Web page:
Beirut, Paris – The Syrian opposition, with its political and military wings, has expressed its disappointment with the statements of French President Emmanuel Macron on regime chief Bashar Assad, saying that they go against the country’s policy on the Syrian crisis.
His remarks are “unbalanced and reflect great contradictions,” it said.
Macron had declared that the ouster of Assad is “not a precondition if there is no legitimate alternative for him.”
Opposition figures stated however that there is not sufficient evidence to indicate the Paris was changing its Syria strategy, but the statements have “upset and angered the Syrians, especially when they find friendly countries reneging on their political and moral commitments.”
Member of the Syrian coalition’s political body Ahmed Ramadan doubted to Asharq Al-Awsat that Macron was attempting to change France’s policy, instead interpreting his statements as a “French-European attempt to deliver a message to the United States that the US-Russian bilateralism on Syria is no longer acceptable.”
Europe is meanwhile seeking to revive the humanitarian aspect of the Syrian crisis.
Zakaria Malahafji, of the Free Syrian Army (FSA) political bureau, told Asharq Al-Awsat: “If Macron’s priority is combating terrorism, then the Syrian people were the first to declare war against it and the FSA was the first of terrorism’s victims.”
The Assad regime is creating and practicing terrorism, he stressed.
A French official source told Asharq Al-Awsat that Macron’s stance stems from Washington’s “foggy” position on Syria.
It is this fogginess that has prevented common ground from being reached with Russia, which is waiting for an offer from the US on Syria that will later be translated into a more comprehensive “deal,” explained the source.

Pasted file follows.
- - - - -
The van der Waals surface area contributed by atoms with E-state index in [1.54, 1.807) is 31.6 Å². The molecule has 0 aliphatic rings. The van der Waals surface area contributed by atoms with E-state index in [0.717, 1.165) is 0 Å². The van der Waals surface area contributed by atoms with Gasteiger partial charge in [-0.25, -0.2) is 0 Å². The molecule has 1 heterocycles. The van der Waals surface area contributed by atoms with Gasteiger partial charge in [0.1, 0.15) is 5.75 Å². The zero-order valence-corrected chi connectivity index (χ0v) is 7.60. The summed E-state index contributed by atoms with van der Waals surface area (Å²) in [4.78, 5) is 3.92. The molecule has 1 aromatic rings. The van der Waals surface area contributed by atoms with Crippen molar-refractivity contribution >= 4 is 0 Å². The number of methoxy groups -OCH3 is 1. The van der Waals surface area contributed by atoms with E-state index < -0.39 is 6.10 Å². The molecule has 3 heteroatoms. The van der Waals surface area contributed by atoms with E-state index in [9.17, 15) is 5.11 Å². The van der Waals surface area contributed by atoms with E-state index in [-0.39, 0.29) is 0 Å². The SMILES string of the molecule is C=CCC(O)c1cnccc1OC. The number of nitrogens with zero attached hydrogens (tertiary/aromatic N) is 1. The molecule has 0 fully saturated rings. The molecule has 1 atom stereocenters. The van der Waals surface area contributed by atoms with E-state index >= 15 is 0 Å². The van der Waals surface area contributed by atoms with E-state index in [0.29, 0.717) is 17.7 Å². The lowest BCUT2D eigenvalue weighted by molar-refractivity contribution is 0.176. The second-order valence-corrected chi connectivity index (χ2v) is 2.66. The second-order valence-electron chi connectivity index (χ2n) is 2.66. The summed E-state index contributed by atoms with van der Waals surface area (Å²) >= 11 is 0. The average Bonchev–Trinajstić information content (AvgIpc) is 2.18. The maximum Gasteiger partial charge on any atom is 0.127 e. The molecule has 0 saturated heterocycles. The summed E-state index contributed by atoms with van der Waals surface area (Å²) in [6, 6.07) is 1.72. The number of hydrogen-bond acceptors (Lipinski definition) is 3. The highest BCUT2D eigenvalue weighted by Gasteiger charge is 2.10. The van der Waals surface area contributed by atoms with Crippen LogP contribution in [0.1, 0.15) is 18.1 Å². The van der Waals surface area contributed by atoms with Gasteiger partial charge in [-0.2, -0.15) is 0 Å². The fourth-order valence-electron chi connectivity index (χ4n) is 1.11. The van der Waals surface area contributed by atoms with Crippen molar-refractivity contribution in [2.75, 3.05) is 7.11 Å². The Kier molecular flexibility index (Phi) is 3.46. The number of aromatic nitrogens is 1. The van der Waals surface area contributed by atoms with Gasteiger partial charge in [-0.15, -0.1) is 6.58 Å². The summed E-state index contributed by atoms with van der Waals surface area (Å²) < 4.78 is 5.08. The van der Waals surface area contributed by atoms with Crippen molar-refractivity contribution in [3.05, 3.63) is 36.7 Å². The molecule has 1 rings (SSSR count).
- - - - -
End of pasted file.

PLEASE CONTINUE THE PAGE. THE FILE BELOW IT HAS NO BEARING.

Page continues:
The new US administration’s position on Syria has so far been limited to combating terrorism, noted senior diplomatic sources in Paris.
It lacks a vision on the political future of the country, they stated.
The truth of the matter is that for over a year, Paris has ceased demanding the ouster of Assad as a precondition and Macron’s stance is the first time that it has been officially announced.
The French sources added: “No one in France or abroad is still committed to this condition.”
Macron’s remarks are therefore not a shift in France’s policy, they said.
What was missing from the French leader’s announcement was the statement that “Assad cannot be a part of Syria’s future.” His remarks on the lack of “legitimate” substitute are also vague.
“Does this mean that Assad is the only figure with legitimacy and he will therefore remain Syria’s legitimate president?”
It is clear that combating terrorist groups has become France’s main priority, not Assad’s departure.
Macron therefore said that there was a need to cooperate “with all sides, especially Russia,” to that end. It was not clear if that also includes the Syrian regime.